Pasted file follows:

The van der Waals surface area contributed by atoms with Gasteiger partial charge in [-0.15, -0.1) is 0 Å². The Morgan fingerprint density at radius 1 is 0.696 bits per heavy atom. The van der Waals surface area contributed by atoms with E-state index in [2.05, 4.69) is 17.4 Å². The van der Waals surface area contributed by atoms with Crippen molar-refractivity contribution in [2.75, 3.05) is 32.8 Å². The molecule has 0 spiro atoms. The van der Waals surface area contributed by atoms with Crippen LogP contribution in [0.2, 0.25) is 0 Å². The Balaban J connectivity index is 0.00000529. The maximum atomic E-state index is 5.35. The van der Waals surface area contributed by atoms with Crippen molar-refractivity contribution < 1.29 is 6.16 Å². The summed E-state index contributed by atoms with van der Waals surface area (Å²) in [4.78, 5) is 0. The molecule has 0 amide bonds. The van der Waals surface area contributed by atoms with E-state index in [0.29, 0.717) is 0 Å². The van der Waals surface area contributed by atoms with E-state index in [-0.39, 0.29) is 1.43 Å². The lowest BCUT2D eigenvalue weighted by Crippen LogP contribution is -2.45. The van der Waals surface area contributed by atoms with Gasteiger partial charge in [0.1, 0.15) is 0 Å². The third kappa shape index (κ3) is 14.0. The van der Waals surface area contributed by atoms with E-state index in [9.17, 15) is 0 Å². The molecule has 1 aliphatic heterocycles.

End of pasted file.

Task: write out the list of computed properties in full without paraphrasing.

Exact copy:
The van der Waals surface area contributed by atoms with Gasteiger partial charge in [-0.15, -0.1) is 0 Å². The Morgan fingerprint density at radius 1 is 0.696 bits per heavy atom. The van der Waals surface area contributed by atoms with E-state index in [2.05, 4.69) is 17.4 Å². The van der Waals surface area contributed by atoms with Crippen molar-refractivity contribution in [2.75, 3.05) is 32.8 Å². The molecule has 0 spiro atoms. The van der Waals surface area contributed by atoms with Crippen LogP contribution in [0.2, 0.25) is 0 Å². The Balaban J connectivity index is 0.00000529. The maximum atomic E-state index is 5.35. The van der Waals surface area contributed by atoms with Crippen molar-refractivity contribution < 1.29 is 6.16 Å². The summed E-state index contributed by atoms with van der Waals surface area (Å²) in [4.78, 5) is 0. The molecule has 0 amide bonds. The van der Waals surface area contributed by atoms with E-state index in [0.29, 0.717) is 0 Å². The van der Waals surface area contributed by atoms with E-state index in [-0.39, 0.29) is 1.43 Å². The lowest BCUT2D eigenvalue weighted by Crippen LogP contribution is -2.45. The van der Waals surface area contributed by atoms with Gasteiger partial charge in [0.1, 0.15) is 0 Å². The third kappa shape index (κ3) is 14.0. The van der Waals surface area contributed by atoms with E-state index in [9.17, 15) is 0 Å². The molecule has 1 aliphatic heterocycles.